Can our society bear those side effects in the meantime? Can we opt for some alternative policy with limited side effects or effects that will not be detrimental to our community? What can we do to alleviate the side effects felt by vulnerable groups and marginalized communities?
Forward Vision & Communication
It is a common scenario for governments to provide subsidies and create unnecessary dependencies on the general public. Then, removing these subsidies becomes a political issue, and fear of public outrage lets governments opt for suboptimal public policies that drain funds through non-productive policies. Therefore, identifying and communicating a timeline is the next point of recommendation to improve public policy in developing countries.
For instance, governments and policymakers should decide when to move away from specific policy interventions. There should be a proper systematic approach for the end date of each public policy or when a particular policy will be replaced with the new advanced stage policy to help the country grow. Short-term policy should remain short-term and be announced with an expiry date.
Another example is the cash support programs for the ultra-poor currently active in many countries. There need to be discussions about how long they can benefit from such policies or when governments will end the programs. Are these programs helping people escape poverty by providing better nutrition, opportunities, and education? Or are these just temporary fixes politicians use as tools to win their next elections?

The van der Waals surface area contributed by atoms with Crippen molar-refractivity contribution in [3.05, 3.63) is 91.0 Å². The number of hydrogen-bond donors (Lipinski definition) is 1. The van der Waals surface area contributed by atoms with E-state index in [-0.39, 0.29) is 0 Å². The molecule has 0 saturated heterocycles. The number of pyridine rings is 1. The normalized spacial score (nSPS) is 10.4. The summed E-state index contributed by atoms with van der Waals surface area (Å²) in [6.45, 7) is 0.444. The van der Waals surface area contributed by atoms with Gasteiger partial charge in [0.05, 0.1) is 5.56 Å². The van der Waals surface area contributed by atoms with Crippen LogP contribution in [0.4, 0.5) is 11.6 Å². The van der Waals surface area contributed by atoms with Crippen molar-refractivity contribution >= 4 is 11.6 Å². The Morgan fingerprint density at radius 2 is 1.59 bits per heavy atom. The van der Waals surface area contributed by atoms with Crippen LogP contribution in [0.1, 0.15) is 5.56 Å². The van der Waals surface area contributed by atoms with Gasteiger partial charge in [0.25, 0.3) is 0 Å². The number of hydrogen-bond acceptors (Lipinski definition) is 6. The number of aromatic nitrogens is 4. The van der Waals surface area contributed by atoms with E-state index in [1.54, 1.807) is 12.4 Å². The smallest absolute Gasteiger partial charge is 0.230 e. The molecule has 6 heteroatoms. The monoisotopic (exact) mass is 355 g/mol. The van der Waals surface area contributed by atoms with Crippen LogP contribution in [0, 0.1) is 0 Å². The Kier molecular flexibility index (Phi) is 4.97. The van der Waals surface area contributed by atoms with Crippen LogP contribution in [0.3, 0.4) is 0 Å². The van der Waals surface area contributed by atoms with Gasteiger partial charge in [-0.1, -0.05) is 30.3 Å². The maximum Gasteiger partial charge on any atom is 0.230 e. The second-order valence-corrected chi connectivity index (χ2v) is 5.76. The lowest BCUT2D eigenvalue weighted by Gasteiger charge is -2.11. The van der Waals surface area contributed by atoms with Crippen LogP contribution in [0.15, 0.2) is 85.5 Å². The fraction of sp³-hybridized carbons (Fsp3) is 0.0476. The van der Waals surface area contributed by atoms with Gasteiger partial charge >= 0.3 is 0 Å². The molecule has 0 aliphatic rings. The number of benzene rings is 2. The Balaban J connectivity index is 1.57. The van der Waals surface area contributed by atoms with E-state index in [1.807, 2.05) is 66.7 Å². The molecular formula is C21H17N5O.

Policymakers should be cognizant of strings attached to any policy and make all relevant information public. This way, citizens can monitor and hold the relevant parties accountable. Without a timeline and proper communication, we are leaving too many things to chance.
I refer to one of my favourite African Proverbs as my last recommendation on mechanisms to improve the practice of public policy in developing countries.
“If you want to go fast, go alone; if you want to go far, go together.”
The problems policymakers are trying to solve in developing countries are enormous and complex. They cannot be solved with one magical policy by one stakeholder within a short time. Therefore, we should apply the wisdom of this proverb. We need to go together as our goals are herculean, and they require support from everyone: governments, businesses, and all members of civil society.
We are part of the journey, and with support from all stakeholders, we can achieve our objectives more efficiently and impactfully. Our failures and successes are collective as a society. If a particular segment of society suffers, we have failed in our objective of enhanced welfare for the majority. Let’s go far to enable the weakest segments of society as productive members of society and achieve economic growth, better health, superior education facilities, and infrastructure that facilitates private sectors to lead the next phase of growth by walking together.
Editor: Nazalea Kusuma
Ijaz Hussain Bajwa
Ijaz is a Public Policy practitioner and Impact Evaluation researcher. He has extensive experience in designing evaluations and improving public policies in the field of education, health, and entrepreneurship. He is currently based in Pakistan.